Corms are bulbous small plants that form blue or purplish stalks. They have long pointed leaves and are eaten by bees and other insects. Though they can grow in a variety of soil types, oxalis should not be grown in well-drained soil or spent soil. Too much nutrients and/or too much water could cause the bulb to burst into a perfect storm of another plant and/or bug attack.
To help take these attacks out of the equation, here are some tips on how to plant an oxalis, specifically of the do-it-yourself (DIY) kind:
Seek out specific type of growing medium
For many species of oxalis, it’s recommended to select a mix of peat moss, compost, and peat moss with some balanced fertilizer. A mix of well-aerated organic soil with mixed compost and/or horticultural grit is ideal. Oxalis such as colourado forget the past and just do what it needs. This means giving them the appropriate amount of light and temperature while growing and watering. Feeding oxalis with balanced fertilizer while they’re young will ensure that, over time, they continue to bloom and produce useful foliage.
While we all wish they lived better than they do, the majority of oxalis contain pesticides, including chlorpyrifos, a chemical that’s been banned under European Union law for use on people. The human gut lining is very sensitive to chlorpyrifos and other derivatives, meaning human consumption of oxalis can very significantly impact the body. This means consumers will either have to continue to use organic or conventional fertilizers and pesticides to grow their oxalis.
Stop using… and start using… organic fertilizers
Oxalis are hearty flowers. If a slightly damp area is made available, a tiny drip of water will even prompt the plant to send up short shoots. Also keep in mind that oxalis can be visibly stunted if too much fertilizer is applied too fast.
If you are new to the growing of oxalis, try a simple book and start slowly at first. Avoid early growth because as the plant matures, it will be harder to take care of. Slow, steady growth, especially of first spring crop, is the only way to achieve quality flowers, with organically grown flowers, for that matter.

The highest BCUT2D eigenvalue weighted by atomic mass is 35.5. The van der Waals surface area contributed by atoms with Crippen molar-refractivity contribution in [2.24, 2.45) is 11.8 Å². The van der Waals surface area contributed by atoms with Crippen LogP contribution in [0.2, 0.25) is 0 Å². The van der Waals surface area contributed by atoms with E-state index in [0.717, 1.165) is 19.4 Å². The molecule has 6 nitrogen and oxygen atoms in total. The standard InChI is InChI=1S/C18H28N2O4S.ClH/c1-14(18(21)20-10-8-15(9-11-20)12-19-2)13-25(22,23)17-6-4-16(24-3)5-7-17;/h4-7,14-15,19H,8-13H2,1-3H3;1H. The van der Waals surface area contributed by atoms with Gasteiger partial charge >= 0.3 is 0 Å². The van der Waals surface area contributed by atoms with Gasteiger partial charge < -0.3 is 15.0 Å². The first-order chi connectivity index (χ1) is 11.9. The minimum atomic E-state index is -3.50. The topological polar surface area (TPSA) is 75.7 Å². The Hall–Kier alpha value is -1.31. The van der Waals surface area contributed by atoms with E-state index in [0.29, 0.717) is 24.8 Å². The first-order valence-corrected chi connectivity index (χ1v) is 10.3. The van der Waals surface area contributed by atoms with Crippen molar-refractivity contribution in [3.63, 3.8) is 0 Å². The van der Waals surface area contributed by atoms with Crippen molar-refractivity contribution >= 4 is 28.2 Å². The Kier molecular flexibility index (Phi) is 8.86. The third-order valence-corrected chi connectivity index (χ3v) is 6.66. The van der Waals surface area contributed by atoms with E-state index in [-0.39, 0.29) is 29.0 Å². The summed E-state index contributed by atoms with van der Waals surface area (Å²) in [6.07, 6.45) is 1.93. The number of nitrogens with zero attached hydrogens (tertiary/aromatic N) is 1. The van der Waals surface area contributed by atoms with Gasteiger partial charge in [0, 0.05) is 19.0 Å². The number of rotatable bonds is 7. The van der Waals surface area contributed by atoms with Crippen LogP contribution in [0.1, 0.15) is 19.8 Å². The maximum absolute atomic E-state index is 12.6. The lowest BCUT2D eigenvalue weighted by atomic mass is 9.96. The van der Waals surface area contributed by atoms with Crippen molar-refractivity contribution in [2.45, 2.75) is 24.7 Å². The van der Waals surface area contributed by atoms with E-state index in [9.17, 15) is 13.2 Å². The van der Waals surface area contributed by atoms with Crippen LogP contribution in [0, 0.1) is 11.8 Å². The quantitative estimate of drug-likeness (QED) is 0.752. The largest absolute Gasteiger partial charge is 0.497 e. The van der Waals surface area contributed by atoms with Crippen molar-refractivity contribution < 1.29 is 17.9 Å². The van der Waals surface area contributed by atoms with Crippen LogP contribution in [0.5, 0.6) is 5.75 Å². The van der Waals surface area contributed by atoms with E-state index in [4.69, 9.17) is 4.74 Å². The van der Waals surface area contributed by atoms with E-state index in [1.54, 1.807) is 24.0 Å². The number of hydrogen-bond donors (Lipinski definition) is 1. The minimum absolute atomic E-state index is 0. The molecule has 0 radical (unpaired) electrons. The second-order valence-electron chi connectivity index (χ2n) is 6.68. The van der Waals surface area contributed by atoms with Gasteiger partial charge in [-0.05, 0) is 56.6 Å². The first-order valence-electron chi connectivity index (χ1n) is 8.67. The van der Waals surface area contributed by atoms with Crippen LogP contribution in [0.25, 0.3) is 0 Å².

Create a safe environment
Oxalis need a minimum of 3 feet of depth in the garden and 6 or more feet indoors. The soil should not be disturbed and protected from temperature fluctuations.
Try to not disturb the leaf litter, and never smother small plants in the garden or house. This will encourage unwanted additions to the soil in the long run. Oxalis like to be free from any animal or insect influence. For best results, place these bulbs in rows and arrange them in the ground using a shovel or hoe. Oxalis need great care and full sun. Don’t forget to put the sprinkler in storage as well.
Use a good seed packet
Young plants will ripen fast with little water if they are left alone. Oxalis need good drainage and water at a rate that is equal to or higher than the growth rate. Allow the bulbs to dry out completely before transplanting.
Seek expert help
If you do encounter problems with this type of plant, ask an experienced grower what you should do. For example, when Oxalis flower buds open, they will puff up like tiny balloons from the outside. This is because of nitrate release, a naturally occurring compound in oxalis. The nitrate release can trigger the toxic mutation or a vascular disorder. In these cases, a good grower can use a pump, mix powdered nitrogen into water, and then presoak the container or garden house to ensure that this destructive release is not released as the whole plant closes. This could help keep your oxalis weed free.
Potted plants aren’t forgiving either, which means if you don’t keep them watered and fertilized, you will eventually lose all your flower buds to the dreaded fade. To add another nail to the coffin, cross-pollination with other species, such as violets, can turn your fruitless and dwarf production.